Ahead of Sunday night’s Top Gear finale, ex-host Jeremy Clarkson had used his Sun column to pour cold water on one of the two special films made before his unceremonious exit from the show.
They were, he wrote, “cobbled together” and only one of them was “quite good”.
And for the first half of this farewell to the Clarkson, May and Hammond era, it was obvious that no-one much liked the first one. “The second one is tremendous,” we were told early on.
Yes, on a sad night for Top Gear fans, the Three Amigos won’t want to be remembered for the time they took classic cars to various country shows in wintry England.
“What a horrible day,” said Clarkson as the rain bucketed down and the skies grizzled what seemed like a permanent grey. “You don’t know the half of it,” the millions of Top Gear fans could almost be heard shouting at their screens, knowing how the whole horrific drama of Clarkson-gate was going to play out.
Still, the final moment of this film when Hammond was strapped to a bi-plane was quite funny, even if the sequence at a rally called “Jap Fest” may have reminded some viewers of the close excursions these three often made to what is and isn’t politically acceptable.
No, what Clarkson and co will want us to remember is the second film in which they each bought SUVs at bargain-basement prizes and put them through their paces.
It was classic Top Gear. A sequence in which they raced around a track pulling caravans was fast-moving and entertaining and it showed what fun the three had when they were truly motoring.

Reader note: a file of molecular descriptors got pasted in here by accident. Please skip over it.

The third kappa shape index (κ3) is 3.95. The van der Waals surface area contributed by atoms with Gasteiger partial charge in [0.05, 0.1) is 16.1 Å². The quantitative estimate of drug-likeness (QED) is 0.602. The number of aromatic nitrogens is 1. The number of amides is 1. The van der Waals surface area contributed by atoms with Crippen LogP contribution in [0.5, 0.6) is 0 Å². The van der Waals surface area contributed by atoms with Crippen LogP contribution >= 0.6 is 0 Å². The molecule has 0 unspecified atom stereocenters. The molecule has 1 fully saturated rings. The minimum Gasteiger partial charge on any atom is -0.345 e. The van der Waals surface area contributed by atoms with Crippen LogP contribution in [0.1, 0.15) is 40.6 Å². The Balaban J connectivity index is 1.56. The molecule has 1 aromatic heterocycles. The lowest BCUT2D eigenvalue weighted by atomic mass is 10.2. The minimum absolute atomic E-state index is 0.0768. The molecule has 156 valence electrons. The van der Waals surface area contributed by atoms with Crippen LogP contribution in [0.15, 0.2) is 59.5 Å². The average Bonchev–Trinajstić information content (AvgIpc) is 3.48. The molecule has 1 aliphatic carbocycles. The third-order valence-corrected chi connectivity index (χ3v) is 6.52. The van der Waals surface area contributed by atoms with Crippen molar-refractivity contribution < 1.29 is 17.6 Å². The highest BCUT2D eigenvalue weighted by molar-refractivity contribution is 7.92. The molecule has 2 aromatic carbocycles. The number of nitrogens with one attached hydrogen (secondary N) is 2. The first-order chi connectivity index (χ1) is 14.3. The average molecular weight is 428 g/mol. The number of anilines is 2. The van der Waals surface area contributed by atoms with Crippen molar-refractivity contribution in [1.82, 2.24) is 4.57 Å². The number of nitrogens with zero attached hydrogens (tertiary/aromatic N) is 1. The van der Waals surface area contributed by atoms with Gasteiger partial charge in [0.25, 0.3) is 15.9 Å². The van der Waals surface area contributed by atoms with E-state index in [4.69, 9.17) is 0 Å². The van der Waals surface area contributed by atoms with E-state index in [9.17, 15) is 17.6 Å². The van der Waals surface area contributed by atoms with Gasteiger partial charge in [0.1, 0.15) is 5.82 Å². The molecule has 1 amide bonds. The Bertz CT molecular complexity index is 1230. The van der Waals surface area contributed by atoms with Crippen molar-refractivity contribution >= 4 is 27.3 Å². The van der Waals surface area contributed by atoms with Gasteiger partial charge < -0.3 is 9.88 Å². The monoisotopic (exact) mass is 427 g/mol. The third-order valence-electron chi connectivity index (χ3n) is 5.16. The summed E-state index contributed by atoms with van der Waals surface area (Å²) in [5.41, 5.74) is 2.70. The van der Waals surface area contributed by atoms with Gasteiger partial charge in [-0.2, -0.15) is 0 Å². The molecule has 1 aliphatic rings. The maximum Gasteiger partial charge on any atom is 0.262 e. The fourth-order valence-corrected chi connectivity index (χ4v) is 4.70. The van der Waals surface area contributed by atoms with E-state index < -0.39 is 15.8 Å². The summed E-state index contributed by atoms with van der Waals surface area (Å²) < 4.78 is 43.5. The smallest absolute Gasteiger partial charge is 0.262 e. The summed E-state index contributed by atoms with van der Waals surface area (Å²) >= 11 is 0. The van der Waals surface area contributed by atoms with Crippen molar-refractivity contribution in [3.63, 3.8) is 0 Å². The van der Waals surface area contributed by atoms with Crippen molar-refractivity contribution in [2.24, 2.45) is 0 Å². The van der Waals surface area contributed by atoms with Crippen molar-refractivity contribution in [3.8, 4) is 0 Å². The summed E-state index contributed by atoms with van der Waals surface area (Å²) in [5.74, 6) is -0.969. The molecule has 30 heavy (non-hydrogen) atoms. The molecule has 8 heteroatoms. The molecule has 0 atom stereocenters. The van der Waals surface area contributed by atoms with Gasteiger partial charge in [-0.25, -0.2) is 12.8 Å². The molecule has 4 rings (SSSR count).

Executive producer Andy Wilman said before tonight’s show that he was pleased their final bow showed the presenters’ “camaraderie” and he wasn’t wrong there.
Still, it was hard not to feel sad and the mournful tone was set early on by Hammond and May who provided the links in a studio without the usual buzzing audience. Clarkson’s absence was never explained but a life-sized model elephant in the background provided a neat touch of gallows humour.
And then we moved to north Yorkshire, near the place where it all started to unravel when Clarkson, according to the BBC internal inquiry, subjected producer Oisin Tymon to the physical and verbal assault that led to his dismissal.
It’s a massive shame for Top Gear fans, of course, but the film set there was cracking television.
The trio throttled their battered SUVs across muddy fields in order not to be last and therefore forced to deliver an after-dinner speech.
And we were reminded of the physical challenges – some potentially fatal – they went through to make good TV.
Let’s not forget that Hammond nearly lost his life on this show with his terrible crash in 2006. So one could at least appreciate, after the gruelling drives they all endured in this particular challenge, that all three were probably in need of hot meals afterwards, even if Clarkson’s conduct towards Tymon, as the Corporation made clear, fell well below the standards expected of BBC presenters.
By the end it seemed they couldn’t even be bothered to bleep themselves, as May got stuck in mud and berated his plight with a few choice swear words.
“I hate working on Top Gear,” shouted Clarkson and were it not for the moving final goodbye this may have been his epitaph.
But it was left to Hammond and May to deliver a dignified and quiet “thank you for watching” and “goodbye” to their millions of loyal fans.
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